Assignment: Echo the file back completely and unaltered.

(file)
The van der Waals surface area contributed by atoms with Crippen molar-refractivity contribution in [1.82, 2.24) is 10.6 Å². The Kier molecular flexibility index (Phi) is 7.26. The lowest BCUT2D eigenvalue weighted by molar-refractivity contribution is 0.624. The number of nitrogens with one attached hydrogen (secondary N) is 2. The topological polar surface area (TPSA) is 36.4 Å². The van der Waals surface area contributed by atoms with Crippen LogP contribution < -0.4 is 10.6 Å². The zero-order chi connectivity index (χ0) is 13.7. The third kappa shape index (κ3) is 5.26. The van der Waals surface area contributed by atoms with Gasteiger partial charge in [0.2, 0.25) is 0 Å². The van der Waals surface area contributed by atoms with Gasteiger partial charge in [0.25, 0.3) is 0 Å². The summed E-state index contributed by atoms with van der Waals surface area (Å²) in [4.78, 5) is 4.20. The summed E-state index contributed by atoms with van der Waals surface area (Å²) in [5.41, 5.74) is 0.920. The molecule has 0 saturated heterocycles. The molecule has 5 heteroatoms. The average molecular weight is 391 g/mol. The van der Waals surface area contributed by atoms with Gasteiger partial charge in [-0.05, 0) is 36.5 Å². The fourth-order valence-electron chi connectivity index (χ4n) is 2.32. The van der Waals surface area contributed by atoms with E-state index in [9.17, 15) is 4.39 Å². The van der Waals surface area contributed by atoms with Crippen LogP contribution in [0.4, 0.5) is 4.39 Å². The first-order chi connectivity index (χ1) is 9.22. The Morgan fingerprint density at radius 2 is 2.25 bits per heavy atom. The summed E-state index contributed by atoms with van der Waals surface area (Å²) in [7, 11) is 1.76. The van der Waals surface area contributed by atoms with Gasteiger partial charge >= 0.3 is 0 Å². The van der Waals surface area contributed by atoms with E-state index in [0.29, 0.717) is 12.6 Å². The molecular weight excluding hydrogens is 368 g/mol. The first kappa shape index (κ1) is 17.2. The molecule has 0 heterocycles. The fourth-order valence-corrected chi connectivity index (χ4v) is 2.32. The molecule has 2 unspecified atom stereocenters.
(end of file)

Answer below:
The van der Waals surface area contributed by atoms with Crippen molar-refractivity contribution in [1.82, 2.24) is 10.6 Å². The Kier molecular flexibility index (Phi) is 7.26. The lowest BCUT2D eigenvalue weighted by molar-refractivity contribution is 0.624. The number of nitrogens with one attached hydrogen (secondary N) is 2. The topological polar surface area (TPSA) is 36.4 Å². The van der Waals surface area contributed by atoms with Crippen LogP contribution < -0.4 is 10.6 Å². The zero-order chi connectivity index (χ0) is 13.7. The third kappa shape index (κ3) is 5.26. The van der Waals surface area contributed by atoms with Gasteiger partial charge in [0.2, 0.25) is 0 Å². The van der Waals surface area contributed by atoms with Gasteiger partial charge in [0.25, 0.3) is 0 Å². The summed E-state index contributed by atoms with van der Waals surface area (Å²) in [4.78, 5) is 4.20. The summed E-state index contributed by atoms with van der Waals surface area (Å²) in [5.41, 5.74) is 0.920. The molecule has 0 saturated heterocycles. The molecule has 5 heteroatoms. The average molecular weight is 391 g/mol. The van der Waals surface area contributed by atoms with Gasteiger partial charge in [-0.05, 0) is 36.5 Å². The fourth-order valence-electron chi connectivity index (χ4n) is 2.32. The van der Waals surface area contributed by atoms with E-state index in [9.17, 15) is 4.39 Å². The van der Waals surface area contributed by atoms with Crippen LogP contribution in [0.4, 0.5) is 4.39 Å². The first-order chi connectivity index (χ1) is 9.22. The Morgan fingerprint density at radius 2 is 2.25 bits per heavy atom. The summed E-state index contributed by atoms with van der Waals surface area (Å²) in [7, 11) is 1.76. The van der Waals surface area contributed by atoms with Gasteiger partial charge >= 0.3 is 0 Å². The van der Waals surface area contributed by atoms with E-state index in [0.29, 0.717) is 12.6 Å². The molecular weight excluding hydrogens is 368 g/mol. The first kappa shape index (κ1) is 17.2. The molecule has 0 heterocycles. The fourth-order valence-corrected chi connectivity index (χ4v) is 2.32. The molecule has 2 unspecified atom stereocenters.